The Greatest Love Stories

Happy belated Valentine’s day to you all! To celebrate the occasion, and todays release of 51O2btV6eUL._SX328_BO1,204,203,200_Dancing up a Storm, the analogy with my short story, When I’m Gone, I’m giving away an ebook to someone. Just leave a comment!

“When I’m Gone” by Angela K. Couch 
First Place Romance 
Summer 1942. Just before the competition that could launch their careers as professional ballroom dancers, Elaine Mathews’s partner, James Larson, gets drafted into the army. Now, with her dreams and the man she loves hanging in the balance, Elaine must acknowledge what she’s most afraid to lose. 

As a historical romance writer, it doesn’t take Valentine’s Day to get me thinking about love. As a Christian, I think about it even more, for the greatest love story of all is the one of our Savior’s love for us. Completely platonic, but oh, so powerful! Today I have been “musing” about aspects of Christ’s love for us – aspects that are present in all the best love stories. Even the romantic ones….

Click here to read more on Stitches Thru Time blog!

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The Kindertransport by guest author Johnnie Alexander

One of the several infamous dates of the World War II era is November 9-10, 1938. Known as Kristallnacht or the Night of Broken Glass, the horrific event was a turning point in the amount of violence unleashed on the Jewish communities throughout Germany. Synagogues, businesses, and homes were destroyed; people were killed; and about 30,000 Jews were shipped to concentration camps.

An orphanage in Berlin was also burned that infamous night. Thanks to the valiant effort of the British Jewish Refugee Committee, these children were the first to travel to England, arriving on December 2, 1938. Over the next several months, until Britain entered the war, about 10,000 children participated in the rescue operation dubbed the Kindertransport.

These young refugees arrived at the train station wearing a numbered cardboard square tied with a shoelace or string around their necks. Some children had relatives in England or pre-arranged sponsors. Those who didn’t were first taken to camps or hostels until foster families could be found for them. Older youth often went to work.

This quote comes from a page titled “Life in Britain” from the official Kindertransport Association website:

Many families, Jewish and non-Jewish, opened their homes to take in these children. Many of the children were well-treated, developing close bonds with their British hosts; however, others were mistreated or abused. A number of the older children joined the British or Australian armed forces as soon as they reached eighteen years of age and joined the fight against the Nazis. Most of the children never saw their parents again.My Knees were Jumping

When the children arrived at the train stations, they wore a numbered cardboard square around their necks tied with a shoelace or string.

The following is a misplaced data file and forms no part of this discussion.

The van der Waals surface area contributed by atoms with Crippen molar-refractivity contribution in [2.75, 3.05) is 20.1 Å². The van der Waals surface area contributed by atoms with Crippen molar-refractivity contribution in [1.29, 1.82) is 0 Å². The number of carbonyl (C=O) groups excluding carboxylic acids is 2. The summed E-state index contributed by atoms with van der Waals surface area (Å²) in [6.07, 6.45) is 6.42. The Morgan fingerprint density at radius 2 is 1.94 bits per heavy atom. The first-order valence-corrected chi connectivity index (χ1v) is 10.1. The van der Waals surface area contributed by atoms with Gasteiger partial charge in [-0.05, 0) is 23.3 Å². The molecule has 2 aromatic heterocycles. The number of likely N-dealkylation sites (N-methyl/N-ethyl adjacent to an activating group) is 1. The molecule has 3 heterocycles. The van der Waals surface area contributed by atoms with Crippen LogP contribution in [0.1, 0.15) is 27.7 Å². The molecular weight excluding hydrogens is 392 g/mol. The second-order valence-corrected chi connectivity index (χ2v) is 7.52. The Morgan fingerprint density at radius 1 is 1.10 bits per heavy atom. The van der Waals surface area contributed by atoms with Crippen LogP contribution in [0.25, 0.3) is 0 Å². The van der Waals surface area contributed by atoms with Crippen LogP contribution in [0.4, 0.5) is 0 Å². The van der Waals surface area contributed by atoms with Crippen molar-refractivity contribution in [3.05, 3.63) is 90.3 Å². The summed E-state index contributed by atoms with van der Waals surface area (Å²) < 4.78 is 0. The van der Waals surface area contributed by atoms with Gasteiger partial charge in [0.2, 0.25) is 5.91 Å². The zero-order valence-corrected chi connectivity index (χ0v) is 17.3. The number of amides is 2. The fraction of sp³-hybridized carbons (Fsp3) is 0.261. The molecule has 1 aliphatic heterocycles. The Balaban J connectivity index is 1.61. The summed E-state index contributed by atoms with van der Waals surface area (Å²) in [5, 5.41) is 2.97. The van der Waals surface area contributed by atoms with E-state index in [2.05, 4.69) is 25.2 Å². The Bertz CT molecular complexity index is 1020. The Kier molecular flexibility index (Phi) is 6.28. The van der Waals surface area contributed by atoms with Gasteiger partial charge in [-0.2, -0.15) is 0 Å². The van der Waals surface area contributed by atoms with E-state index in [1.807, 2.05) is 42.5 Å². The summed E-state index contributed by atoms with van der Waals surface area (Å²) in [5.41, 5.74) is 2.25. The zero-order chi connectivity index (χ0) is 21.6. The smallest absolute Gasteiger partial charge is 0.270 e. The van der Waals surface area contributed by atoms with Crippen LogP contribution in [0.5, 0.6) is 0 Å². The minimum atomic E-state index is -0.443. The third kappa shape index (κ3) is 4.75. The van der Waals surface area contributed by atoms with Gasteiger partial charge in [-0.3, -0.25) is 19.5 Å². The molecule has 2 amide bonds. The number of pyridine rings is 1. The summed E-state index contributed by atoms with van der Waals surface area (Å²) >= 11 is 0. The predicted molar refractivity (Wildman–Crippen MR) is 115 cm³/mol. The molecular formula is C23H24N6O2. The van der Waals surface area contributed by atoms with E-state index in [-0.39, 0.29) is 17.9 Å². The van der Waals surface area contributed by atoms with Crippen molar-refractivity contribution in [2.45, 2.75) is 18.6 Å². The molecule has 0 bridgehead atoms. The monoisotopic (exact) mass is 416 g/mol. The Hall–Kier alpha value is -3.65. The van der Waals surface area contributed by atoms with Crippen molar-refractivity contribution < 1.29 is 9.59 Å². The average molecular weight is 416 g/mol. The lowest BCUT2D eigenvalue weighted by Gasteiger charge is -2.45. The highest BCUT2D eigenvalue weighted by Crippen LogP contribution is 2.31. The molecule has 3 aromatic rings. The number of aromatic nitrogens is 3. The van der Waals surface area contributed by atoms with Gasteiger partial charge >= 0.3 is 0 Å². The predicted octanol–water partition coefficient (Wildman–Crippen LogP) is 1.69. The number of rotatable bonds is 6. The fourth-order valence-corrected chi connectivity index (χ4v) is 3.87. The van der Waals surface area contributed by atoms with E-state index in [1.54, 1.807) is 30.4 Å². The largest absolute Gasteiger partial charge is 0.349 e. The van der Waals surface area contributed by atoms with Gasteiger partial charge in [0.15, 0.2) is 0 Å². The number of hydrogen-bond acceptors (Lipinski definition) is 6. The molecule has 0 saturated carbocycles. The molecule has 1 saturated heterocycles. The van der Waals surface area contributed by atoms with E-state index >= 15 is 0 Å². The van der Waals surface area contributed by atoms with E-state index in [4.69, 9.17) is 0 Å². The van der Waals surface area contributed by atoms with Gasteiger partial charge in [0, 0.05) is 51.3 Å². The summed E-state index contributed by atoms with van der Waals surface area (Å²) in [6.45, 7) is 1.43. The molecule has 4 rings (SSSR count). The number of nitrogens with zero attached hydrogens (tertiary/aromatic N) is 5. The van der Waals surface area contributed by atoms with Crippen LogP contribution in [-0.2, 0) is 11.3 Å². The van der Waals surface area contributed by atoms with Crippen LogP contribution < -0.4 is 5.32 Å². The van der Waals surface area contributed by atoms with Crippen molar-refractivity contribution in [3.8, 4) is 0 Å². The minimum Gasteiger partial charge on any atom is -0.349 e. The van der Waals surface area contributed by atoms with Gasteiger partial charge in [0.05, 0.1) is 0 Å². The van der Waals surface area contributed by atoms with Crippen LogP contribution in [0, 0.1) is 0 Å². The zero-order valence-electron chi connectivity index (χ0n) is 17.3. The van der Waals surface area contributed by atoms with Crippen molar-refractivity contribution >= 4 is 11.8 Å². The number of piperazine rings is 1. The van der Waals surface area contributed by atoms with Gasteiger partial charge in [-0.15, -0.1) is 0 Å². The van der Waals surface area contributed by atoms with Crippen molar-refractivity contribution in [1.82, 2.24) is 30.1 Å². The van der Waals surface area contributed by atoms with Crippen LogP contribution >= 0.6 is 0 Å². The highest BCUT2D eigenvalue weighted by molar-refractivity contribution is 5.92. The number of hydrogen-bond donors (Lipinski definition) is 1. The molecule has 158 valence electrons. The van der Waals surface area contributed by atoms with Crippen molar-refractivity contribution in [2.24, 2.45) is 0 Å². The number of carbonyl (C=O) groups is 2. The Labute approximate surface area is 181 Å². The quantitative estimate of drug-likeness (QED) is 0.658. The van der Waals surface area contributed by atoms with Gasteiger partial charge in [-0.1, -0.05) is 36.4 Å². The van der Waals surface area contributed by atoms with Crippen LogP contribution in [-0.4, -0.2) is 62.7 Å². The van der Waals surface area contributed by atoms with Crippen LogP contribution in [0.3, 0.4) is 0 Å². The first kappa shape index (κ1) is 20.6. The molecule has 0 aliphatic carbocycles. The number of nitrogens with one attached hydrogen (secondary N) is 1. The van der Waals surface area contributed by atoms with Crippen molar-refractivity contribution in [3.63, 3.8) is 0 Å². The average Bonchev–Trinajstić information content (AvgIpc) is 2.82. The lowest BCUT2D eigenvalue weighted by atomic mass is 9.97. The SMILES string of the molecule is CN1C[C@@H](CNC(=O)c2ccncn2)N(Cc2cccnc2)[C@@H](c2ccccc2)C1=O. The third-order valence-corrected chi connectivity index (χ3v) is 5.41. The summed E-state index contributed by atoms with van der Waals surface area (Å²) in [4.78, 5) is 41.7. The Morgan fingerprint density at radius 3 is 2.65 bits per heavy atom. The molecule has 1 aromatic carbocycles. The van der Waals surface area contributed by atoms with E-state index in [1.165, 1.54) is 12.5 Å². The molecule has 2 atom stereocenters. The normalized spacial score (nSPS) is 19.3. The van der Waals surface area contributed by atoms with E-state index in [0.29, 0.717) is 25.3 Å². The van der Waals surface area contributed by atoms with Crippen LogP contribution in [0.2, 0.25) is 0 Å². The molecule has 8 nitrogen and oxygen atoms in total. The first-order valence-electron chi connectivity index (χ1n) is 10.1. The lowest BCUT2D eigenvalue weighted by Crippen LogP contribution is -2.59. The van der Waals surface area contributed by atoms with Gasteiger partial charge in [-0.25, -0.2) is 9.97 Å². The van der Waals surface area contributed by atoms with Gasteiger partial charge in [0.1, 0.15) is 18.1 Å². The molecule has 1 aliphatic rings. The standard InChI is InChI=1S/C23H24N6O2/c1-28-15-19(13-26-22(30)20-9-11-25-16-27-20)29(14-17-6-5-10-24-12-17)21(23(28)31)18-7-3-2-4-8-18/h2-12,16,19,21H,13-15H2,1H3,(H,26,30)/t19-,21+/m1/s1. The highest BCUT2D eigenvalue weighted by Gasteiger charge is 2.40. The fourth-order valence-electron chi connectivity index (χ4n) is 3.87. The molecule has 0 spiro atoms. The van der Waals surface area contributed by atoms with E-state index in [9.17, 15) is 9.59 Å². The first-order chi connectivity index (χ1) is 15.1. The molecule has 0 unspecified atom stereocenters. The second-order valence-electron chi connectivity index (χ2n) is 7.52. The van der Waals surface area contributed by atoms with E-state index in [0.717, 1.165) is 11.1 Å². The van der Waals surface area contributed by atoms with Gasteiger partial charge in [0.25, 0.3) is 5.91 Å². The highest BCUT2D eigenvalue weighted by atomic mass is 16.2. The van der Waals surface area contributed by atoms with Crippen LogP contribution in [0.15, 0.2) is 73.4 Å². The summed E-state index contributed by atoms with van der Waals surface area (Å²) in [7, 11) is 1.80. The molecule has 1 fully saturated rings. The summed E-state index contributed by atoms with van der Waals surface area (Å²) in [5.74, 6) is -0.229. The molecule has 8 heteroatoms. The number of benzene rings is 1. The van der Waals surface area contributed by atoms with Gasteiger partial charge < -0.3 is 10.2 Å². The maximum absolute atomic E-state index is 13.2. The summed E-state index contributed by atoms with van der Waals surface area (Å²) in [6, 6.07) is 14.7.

I can’t imagine how difficult it must have been for parents to send their children to a foreign country. Their own circumstances had to be horrific—and, of course, now we know that Kristallnacht was only the beginning of a concentrated effort to annihilate all Jews. Thankfully, a unified effort saved at least 10,000.

The documentary My Knees were Jumping: Remembering the Kindertransport is directed by the daughter of one of these surviving children.

If you’d like more information on this valiant rescue operation, please visit the Kindertransport Association website at http://www.kindertransport.org.

Johnnie AlexanderJohnnie Alexander writes inspiring stories that linger in the heart. Where Treasure Hides, her debut novel, won the ACFW Genesis Contest (2011) and Golden Leaf Award (2014). Her first contemporary romance, Where She Belongs (Misty Willow Series; Revell), and her first novella, “The Healing Promise” (Courageous Bride Collection; Barbour), release in 2016.

She also has won Best Novel and Best Writer awards (Florida Christian Writers Conferences), and Bronze Medalist (My Book Therapy Frasier Contest). She volunteers as a category coordinator for the ACFW Genesis Contest, judges various contests, and serves as marketing director for the MidSouth Christian Writers Conference.

A graduate of Rollins College (Orlando) with a Master of Liberal Studies degree, Johnnie treasures family memories, classic movies, road trips, and stacks of books. She lives in the Memphis area with a small herd of alpacas and Rugby, the princely papillon who trees raccoons.

Follow Johnnie Alexander:

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Where-Treasure-Hides-682x1024 new cover

Artist Alison Schuyler spends her time working in her family’s renowned art gallery, determined to avoid the curse that has followed the Schuyler clan from the Netherlands to America and back again. She’s certain that true love will only lead to tragedy—that is, until a chance meeting at Waterloo station brings Ian Devlin into her life.

Drawn to the bold and compassionate British Army captain, Alison begins to question her fear of love as World War II breaks out, separating the two and drawing each into their own battles. While Ian fights for freedom on the battlefield, Alison works with the Dutch Underground to find a safe haven for Jewish children and priceless pieces of art alike. But safety is a luxury war does not allow.

As time, war, and human will struggle to keep them apart, will Alison and Ian have the faith to fight for their love, or is it their fate to be separated forever?

Read the first chapter here!

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